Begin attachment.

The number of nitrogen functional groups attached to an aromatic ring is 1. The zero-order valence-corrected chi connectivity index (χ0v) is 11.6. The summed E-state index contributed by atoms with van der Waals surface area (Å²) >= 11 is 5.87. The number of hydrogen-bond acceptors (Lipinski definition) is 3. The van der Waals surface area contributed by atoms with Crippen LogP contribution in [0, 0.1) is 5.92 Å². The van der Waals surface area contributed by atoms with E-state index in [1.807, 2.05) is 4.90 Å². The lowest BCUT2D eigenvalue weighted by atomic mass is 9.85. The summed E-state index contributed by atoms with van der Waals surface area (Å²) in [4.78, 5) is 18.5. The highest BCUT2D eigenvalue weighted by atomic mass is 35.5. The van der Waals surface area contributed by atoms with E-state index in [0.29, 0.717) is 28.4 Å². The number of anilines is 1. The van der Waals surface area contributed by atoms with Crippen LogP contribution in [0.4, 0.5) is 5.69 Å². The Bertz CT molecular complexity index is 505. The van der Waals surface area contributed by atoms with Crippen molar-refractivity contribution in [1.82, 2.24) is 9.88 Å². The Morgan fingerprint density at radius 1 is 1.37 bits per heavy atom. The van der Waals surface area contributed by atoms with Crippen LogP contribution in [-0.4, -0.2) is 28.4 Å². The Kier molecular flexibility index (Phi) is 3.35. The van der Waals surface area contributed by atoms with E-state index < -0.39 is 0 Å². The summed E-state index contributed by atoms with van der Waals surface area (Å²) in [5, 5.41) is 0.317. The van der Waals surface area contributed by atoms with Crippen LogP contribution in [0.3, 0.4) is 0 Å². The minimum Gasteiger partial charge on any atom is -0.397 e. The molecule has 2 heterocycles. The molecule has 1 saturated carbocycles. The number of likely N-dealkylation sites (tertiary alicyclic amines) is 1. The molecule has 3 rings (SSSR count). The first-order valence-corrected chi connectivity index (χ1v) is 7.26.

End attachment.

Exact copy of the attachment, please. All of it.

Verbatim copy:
The number of nitrogen functional groups attached to an aromatic ring is 1. The zero-order valence-corrected chi connectivity index (χ0v) is 11.6. The summed E-state index contributed by atoms with van der Waals surface area (Å²) >= 11 is 5.87. The number of hydrogen-bond acceptors (Lipinski definition) is 3. The van der Waals surface area contributed by atoms with Crippen LogP contribution in [0, 0.1) is 5.92 Å². The van der Waals surface area contributed by atoms with E-state index in [1.807, 2.05) is 4.90 Å². The lowest BCUT2D eigenvalue weighted by atomic mass is 9.85. The summed E-state index contributed by atoms with van der Waals surface area (Å²) in [4.78, 5) is 18.5. The highest BCUT2D eigenvalue weighted by atomic mass is 35.5. The van der Waals surface area contributed by atoms with E-state index in [0.29, 0.717) is 28.4 Å². The number of anilines is 1. The van der Waals surface area contributed by atoms with Crippen LogP contribution in [0.4, 0.5) is 5.69 Å². The Bertz CT molecular complexity index is 505. The van der Waals surface area contributed by atoms with Crippen molar-refractivity contribution in [1.82, 2.24) is 9.88 Å². The Morgan fingerprint density at radius 1 is 1.37 bits per heavy atom. The van der Waals surface area contributed by atoms with Crippen LogP contribution in [-0.4, -0.2) is 28.4 Å². The Kier molecular flexibility index (Phi) is 3.35. The van der Waals surface area contributed by atoms with E-state index < -0.39 is 0 Å². The summed E-state index contributed by atoms with van der Waals surface area (Å²) in [5, 5.41) is 0.317. The van der Waals surface area contributed by atoms with Crippen LogP contribution in [0.3, 0.4) is 0 Å². The minimum Gasteiger partial charge on any atom is -0.397 e. The molecule has 2 heterocycles. The molecule has 1 saturated carbocycles. The number of likely N-dealkylation sites (tertiary alicyclic amines) is 1. The molecule has 3 rings (SSSR count). The first-order valence-corrected chi connectivity index (χ1v) is 7.26.